An estimated 12 million adult coloring books were sold in the US in 2015. Initially, skeptics said coloring is just another fad. What they did not appreciate was how coloring books offered people an elixir, a way of getting past personal obstacles, and how it struck a deeply personal chord.
Poring over blank picture outlines, people, to varying degrees of meticulousness, color within the lines to bring a depicted image to life, while at the same time reviving within themselves the very essentials of life itself. Coloring relieves their stress, or processes the passing of a loved one, or acts like a meditative technique to craft a deeper sense of mindfulness and joy. For some it is simply relaxing and fun, because it helps to untangle some of life’s complexities.
Lent is a great season for coloring - and for spiritual reflection, and we are including this practice as a part of our own worship and reflection this Lent. You may purchase a copy of “Coloring the Psalms: Seeing God’s Patterns in Our Lives,” along with a set of coloring pencils, from the Church Office. We will refer to images in this book on each of the five Sundays of Lent. We hope that you may also find the time during the week to just sit quietly, color, and trace the rich patterns of God’s grace that outline your life.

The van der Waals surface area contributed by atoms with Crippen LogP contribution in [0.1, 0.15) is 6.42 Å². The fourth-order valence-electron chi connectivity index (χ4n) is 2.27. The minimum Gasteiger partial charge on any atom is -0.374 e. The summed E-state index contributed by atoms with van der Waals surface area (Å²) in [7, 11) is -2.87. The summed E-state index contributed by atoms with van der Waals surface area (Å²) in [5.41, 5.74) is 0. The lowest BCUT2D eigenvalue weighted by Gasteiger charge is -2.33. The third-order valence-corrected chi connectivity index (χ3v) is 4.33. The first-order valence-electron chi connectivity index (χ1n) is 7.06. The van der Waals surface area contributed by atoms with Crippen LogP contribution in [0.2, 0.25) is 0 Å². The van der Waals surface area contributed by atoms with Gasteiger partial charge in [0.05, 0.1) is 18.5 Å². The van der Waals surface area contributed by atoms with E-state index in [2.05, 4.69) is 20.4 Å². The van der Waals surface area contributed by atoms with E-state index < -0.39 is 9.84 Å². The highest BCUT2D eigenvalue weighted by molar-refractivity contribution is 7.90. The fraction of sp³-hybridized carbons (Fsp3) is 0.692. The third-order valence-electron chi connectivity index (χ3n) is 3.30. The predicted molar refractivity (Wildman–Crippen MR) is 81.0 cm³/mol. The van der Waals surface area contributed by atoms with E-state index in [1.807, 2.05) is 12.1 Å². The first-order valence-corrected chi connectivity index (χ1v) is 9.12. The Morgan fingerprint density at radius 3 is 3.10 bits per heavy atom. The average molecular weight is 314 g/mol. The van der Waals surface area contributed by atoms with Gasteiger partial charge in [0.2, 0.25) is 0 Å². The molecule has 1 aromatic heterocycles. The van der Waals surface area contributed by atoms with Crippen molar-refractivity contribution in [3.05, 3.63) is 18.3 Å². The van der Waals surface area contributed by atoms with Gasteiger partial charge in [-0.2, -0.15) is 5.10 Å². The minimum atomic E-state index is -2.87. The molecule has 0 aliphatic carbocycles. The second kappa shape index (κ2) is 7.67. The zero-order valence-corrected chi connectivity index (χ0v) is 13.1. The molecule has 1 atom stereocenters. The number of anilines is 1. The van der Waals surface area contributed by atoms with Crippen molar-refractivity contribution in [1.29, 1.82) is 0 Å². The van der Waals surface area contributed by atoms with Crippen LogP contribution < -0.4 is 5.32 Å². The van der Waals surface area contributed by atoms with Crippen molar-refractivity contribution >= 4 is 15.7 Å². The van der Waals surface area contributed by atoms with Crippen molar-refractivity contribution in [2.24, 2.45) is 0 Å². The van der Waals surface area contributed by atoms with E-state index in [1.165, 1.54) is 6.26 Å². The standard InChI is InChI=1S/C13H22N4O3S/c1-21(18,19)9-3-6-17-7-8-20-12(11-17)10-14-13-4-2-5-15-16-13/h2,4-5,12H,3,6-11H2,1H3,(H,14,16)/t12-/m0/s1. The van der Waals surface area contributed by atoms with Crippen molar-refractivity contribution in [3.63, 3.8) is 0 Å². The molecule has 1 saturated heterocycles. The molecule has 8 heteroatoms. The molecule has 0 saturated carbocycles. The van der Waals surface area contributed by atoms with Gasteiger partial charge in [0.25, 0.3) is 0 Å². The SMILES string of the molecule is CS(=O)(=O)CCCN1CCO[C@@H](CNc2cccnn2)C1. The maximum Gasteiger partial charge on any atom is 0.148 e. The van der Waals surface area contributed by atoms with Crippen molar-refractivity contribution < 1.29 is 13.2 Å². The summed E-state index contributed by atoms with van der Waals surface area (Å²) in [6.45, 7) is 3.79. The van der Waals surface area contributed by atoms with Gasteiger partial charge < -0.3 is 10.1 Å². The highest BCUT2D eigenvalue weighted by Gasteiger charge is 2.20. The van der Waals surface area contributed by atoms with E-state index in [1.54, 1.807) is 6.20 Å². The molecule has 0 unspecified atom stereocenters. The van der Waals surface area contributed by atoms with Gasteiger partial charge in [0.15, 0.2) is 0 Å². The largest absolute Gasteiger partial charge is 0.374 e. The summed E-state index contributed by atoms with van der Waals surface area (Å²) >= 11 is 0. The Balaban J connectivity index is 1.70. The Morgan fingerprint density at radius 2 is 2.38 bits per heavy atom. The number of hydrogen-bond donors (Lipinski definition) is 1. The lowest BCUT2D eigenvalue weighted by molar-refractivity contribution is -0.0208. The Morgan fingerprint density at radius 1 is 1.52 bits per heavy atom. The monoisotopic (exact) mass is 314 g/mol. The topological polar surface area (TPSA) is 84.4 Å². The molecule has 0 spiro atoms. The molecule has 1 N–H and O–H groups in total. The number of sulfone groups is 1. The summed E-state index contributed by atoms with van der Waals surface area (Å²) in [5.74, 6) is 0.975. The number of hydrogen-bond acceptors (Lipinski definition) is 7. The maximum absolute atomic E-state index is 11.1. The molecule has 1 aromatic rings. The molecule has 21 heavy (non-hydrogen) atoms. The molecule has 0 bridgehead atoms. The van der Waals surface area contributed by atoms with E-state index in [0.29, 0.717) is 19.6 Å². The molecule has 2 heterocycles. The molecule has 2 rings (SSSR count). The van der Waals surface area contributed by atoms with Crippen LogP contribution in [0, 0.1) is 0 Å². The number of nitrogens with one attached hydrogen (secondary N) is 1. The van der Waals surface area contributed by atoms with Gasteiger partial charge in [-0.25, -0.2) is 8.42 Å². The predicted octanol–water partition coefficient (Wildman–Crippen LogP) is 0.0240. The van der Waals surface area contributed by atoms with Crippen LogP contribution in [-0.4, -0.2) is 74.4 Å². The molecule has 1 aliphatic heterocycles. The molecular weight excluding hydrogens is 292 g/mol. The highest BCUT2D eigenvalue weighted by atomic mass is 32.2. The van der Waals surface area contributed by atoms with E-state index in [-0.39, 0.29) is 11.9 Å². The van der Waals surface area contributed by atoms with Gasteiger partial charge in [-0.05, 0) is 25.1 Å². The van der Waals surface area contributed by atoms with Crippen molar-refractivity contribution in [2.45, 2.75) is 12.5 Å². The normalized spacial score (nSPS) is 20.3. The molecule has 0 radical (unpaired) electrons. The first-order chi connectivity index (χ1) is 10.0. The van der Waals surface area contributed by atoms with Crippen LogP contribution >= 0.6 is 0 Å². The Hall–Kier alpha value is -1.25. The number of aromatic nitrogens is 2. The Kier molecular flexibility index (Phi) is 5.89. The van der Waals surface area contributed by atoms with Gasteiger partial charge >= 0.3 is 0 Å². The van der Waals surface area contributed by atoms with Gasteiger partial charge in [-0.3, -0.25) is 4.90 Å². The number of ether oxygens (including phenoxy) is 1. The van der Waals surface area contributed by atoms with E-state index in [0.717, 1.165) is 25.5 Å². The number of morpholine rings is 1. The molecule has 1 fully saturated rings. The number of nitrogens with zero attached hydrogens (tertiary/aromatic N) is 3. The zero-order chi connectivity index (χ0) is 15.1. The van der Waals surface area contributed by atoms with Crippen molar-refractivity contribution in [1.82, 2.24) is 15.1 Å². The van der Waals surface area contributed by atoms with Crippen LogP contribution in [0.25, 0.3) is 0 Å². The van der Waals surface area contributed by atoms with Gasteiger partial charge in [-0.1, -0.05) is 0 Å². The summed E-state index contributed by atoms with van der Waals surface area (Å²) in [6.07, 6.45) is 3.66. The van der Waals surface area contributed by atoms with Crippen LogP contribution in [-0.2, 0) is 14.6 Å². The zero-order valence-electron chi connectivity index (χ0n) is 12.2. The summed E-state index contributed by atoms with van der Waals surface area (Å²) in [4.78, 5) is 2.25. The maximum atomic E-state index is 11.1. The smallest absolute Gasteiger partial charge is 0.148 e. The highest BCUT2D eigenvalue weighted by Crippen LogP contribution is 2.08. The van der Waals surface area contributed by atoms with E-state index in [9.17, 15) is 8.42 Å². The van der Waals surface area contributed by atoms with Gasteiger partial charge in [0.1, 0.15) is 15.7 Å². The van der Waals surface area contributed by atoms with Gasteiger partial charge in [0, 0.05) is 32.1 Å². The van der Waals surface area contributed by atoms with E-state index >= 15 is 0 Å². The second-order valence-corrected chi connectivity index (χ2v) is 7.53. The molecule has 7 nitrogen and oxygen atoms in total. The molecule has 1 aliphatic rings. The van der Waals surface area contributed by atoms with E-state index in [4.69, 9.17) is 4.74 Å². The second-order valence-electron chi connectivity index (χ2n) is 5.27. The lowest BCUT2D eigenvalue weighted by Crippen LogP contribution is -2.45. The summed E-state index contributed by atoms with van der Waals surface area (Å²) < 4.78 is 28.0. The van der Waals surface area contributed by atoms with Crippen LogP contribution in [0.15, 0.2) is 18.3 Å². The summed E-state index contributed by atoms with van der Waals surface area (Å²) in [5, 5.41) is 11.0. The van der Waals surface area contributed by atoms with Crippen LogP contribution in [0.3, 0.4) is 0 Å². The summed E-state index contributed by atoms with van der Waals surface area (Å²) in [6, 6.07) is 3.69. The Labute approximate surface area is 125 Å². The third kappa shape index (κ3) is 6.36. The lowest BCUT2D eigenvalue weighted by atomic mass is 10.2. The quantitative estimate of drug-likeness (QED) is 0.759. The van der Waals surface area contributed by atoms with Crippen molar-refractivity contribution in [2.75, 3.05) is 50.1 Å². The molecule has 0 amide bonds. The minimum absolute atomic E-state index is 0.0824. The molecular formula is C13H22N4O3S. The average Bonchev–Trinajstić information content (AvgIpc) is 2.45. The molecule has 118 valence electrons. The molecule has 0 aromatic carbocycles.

This year, the five Sundays of Lent will also feature a light lunch, followed by 5 special programs aimed at freeing and enriching the spirit: A forum discussion (3/5), “How art reveals humanity’s propensity to color outside the lines”; Women’s and Men’s Circles (3/12) on Mindfulness and Stoicism; a Lectio Divina experience (3/19); a Church-wide hands-on outreach project (3/26); and a Celtic Concert (4/2), all held at noon.
Coloring - and the deeper intent of Lent, sets the human spirit free, which is why Lent is a perfect time to be unburdened and de-shackled from whatever feelings, thoughts and actions that may keep us from living daily in the freedom that Christ, on Easter, has won for us. And a freed, soaring spirit is no fad.